It’s a well-known fact that websites that use images and graphics convert better. One of the pitfalls of using large images as hero images on a homepage is that the file size can be quite large, introducing a potential bottleneck in efficient page load. Another pitfall is that your competitors are probably also using an image as a hero image on their homepage. Why not buck the trend and use a graphic instead? You can get all the benefits of user engagement and visual interest while also keeping file sizes much smaller. The solution: a graphic in SVG (scalable vector graphic) format.
I recently implemented a SVG hero image on this very site, and here’s how I did it.
Choose Your Vector Image Wisely
I ended up choosing a vector image from a stock image site as I wasn’t feeling particularly crafty and knew I’d be able to customize whatever I chose as long as a source vector file (.eps or .ai file) was provided. I ended up changing up the colors in the image slightly and removing some of the vector elements in the scene to simplify it a bit. Since I didn’t want the vector to distract too much from my tagline and call to action which would go on top of it, I also added a darkened gradient overlay, maintaining text readability.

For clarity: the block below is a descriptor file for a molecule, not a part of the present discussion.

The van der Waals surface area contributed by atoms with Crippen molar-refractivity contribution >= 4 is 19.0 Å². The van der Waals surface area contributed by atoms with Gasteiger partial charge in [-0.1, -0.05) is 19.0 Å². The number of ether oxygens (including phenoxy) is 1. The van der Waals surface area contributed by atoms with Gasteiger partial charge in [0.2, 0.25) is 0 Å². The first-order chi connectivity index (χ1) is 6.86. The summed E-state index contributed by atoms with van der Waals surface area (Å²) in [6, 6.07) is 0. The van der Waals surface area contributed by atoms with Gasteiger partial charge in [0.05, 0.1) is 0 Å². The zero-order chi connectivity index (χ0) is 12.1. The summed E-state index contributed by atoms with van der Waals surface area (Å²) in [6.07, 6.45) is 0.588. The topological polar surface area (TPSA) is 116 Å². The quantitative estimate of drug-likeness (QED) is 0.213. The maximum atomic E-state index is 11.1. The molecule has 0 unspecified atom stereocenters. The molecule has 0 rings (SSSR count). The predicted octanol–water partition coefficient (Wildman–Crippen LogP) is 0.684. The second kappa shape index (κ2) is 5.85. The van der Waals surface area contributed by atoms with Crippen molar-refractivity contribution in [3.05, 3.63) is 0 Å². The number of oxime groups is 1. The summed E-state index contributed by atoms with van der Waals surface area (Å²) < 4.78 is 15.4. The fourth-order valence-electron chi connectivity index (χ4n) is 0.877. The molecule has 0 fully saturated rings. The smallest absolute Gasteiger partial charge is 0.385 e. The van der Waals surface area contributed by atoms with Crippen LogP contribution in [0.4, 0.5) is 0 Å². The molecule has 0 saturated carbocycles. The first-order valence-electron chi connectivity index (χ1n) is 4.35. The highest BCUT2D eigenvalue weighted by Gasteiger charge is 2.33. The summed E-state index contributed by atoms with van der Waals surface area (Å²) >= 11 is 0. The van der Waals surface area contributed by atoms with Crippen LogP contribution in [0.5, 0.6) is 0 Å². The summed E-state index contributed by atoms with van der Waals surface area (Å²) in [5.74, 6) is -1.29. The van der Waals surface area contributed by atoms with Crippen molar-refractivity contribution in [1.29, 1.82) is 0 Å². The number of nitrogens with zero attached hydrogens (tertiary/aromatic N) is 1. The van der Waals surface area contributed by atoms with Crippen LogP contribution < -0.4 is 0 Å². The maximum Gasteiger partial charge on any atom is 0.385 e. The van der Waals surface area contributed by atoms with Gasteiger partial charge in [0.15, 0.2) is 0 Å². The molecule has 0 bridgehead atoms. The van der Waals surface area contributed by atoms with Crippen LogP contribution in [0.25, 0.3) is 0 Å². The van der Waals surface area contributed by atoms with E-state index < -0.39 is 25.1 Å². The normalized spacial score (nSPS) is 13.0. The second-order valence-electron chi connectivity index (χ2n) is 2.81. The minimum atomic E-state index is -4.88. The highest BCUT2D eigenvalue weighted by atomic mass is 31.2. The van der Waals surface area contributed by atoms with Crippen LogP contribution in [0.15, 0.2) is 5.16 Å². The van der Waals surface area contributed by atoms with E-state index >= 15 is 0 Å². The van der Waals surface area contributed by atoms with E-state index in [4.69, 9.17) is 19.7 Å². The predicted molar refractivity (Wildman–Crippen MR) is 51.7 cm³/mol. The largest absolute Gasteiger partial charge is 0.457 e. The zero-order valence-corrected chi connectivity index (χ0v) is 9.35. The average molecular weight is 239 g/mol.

Simplify and Optimize
With the extraneous graphic elements removed, I saved the file as SVG in Adobe Illustrator and was surprised how large the file size was (over 700KB). I was looking to improve page load, not worsen it! I dug around a bit in the various layers and discovered the culprit – a layer of blended shadows that was a compound path. The shadow effect was very nice but not worth a bloated file, so I decided to delete a bunch of the layers that were part of the blend and lower the opacity of the shadow so that the overall appearance still looked smooth.
I saved the modified graphic as SVG using the recommended Illustrator CS6 settings for minimizing file size (yep, I’m not on Adobe Creative Cloud quite yet!). The result was a SVG file size in the 200KB range – still not tiny but much more acceptable given the level of detail in the graphic. If I’d gotten rid of the shadow completely, the file size would have been under 30KB, but I was willing to make the tradeoff in this case since it was a prominent graphic on my site. Another thing to keep in mind is that as long as gzip is enabled on your web server, your effective SVG file size will likely be cut in half.
Make Sure the SVG Fills its Container
Next it was time to get to the code. I initially added the SVG as an image file using a regular
I wanted to make sure the SVG took up the entire width and height of its container (a wrapper div), so I used Amelia Bellamy-Royds’s padding-bottom approach on the container. As detailed in the article, I set the padding-bottom on the container to match the SVG’s viewBox settings (viewBox height divided by viewBox width) in my CSS file, along with setting
position: relative on the container div and
position: absolute on the SVG itself.
Test On Your Site